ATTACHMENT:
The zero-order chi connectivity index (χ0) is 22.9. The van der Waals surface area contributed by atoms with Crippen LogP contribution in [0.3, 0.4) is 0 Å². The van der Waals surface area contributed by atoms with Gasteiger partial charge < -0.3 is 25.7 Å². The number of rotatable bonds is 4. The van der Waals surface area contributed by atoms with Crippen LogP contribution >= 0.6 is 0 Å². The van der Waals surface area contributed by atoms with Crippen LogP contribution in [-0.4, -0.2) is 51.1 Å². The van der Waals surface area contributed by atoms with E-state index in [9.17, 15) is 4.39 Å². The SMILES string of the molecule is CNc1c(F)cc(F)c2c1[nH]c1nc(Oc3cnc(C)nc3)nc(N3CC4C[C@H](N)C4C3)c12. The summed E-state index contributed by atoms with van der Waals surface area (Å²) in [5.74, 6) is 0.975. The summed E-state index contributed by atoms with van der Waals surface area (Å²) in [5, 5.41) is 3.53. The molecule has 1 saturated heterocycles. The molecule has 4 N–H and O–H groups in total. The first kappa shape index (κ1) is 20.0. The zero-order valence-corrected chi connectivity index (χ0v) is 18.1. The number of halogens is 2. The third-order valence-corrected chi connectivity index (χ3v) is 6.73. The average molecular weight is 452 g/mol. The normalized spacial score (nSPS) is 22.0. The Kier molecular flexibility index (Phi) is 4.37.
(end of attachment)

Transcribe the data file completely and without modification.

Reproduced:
The zero-order chi connectivity index (χ0) is 22.9. The van der Waals surface area contributed by atoms with Crippen LogP contribution in [0.3, 0.4) is 0 Å². The van der Waals surface area contributed by atoms with Gasteiger partial charge < -0.3 is 25.7 Å². The number of rotatable bonds is 4. The van der Waals surface area contributed by atoms with Crippen LogP contribution >= 0.6 is 0 Å². The van der Waals surface area contributed by atoms with Crippen LogP contribution in [-0.4, -0.2) is 51.1 Å². The van der Waals surface area contributed by atoms with E-state index in [9.17, 15) is 4.39 Å². The SMILES string of the molecule is CNc1c(F)cc(F)c2c1[nH]c1nc(Oc3cnc(C)nc3)nc(N3CC4C[C@H](N)C4C3)c12. The summed E-state index contributed by atoms with van der Waals surface area (Å²) in [5.74, 6) is 0.975. The summed E-state index contributed by atoms with van der Waals surface area (Å²) in [5, 5.41) is 3.53. The molecule has 1 saturated heterocycles. The molecule has 4 N–H and O–H groups in total. The first kappa shape index (κ1) is 20.0. The zero-order valence-corrected chi connectivity index (χ0v) is 18.1. The number of halogens is 2. The third-order valence-corrected chi connectivity index (χ3v) is 6.73. The average molecular weight is 452 g/mol. The normalized spacial score (nSPS) is 22.0. The Kier molecular flexibility index (Phi) is 4.37.